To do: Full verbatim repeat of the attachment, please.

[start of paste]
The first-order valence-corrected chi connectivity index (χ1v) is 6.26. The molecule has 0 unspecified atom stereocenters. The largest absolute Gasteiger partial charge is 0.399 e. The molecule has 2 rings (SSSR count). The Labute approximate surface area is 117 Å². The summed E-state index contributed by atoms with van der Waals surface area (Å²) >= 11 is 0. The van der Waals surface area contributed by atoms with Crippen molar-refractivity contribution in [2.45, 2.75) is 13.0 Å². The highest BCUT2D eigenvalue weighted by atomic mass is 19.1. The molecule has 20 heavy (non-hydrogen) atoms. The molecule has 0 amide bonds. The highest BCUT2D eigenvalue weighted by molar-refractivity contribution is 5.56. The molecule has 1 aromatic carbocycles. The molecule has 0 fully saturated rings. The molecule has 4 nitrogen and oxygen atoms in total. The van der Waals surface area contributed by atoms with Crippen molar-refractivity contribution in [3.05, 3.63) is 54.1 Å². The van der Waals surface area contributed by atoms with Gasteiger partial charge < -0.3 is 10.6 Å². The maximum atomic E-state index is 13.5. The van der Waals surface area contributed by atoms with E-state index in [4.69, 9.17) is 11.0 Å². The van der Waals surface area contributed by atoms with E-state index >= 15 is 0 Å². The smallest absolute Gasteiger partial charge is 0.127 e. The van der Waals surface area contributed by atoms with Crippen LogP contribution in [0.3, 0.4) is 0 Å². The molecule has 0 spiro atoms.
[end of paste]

The first-order valence-corrected chi connectivity index (χ1v) is 6.26. The molecule has 0 unspecified atom stereocenters. The largest absolute Gasteiger partial charge is 0.399 e. The molecule has 2 rings (SSSR count). The Labute approximate surface area is 117 Å². The summed E-state index contributed by atoms with van der Waals surface area (Å²) >= 11 is 0. The van der Waals surface area contributed by atoms with Crippen molar-refractivity contribution in [2.45, 2.75) is 13.0 Å². The highest BCUT2D eigenvalue weighted by atomic mass is 19.1. The molecule has 20 heavy (non-hydrogen) atoms. The molecule has 0 amide bonds. The highest BCUT2D eigenvalue weighted by molar-refractivity contribution is 5.56. The molecule has 1 aromatic carbocycles. The molecule has 0 fully saturated rings. The molecule has 4 nitrogen and oxygen atoms in total. The van der Waals surface area contributed by atoms with Crippen molar-refractivity contribution in [3.05, 3.63) is 54.1 Å². The van der Waals surface area contributed by atoms with Gasteiger partial charge < -0.3 is 10.6 Å². The maximum atomic E-state index is 13.5. The van der Waals surface area contributed by atoms with E-state index in [4.69, 9.17) is 11.0 Å². The van der Waals surface area contributed by atoms with E-state index >= 15 is 0 Å². The smallest absolute Gasteiger partial charge is 0.127 e. The van der Waals surface area contributed by atoms with Crippen LogP contribution in [0.3, 0.4) is 0 Å². The molecule has 0 spiro atoms.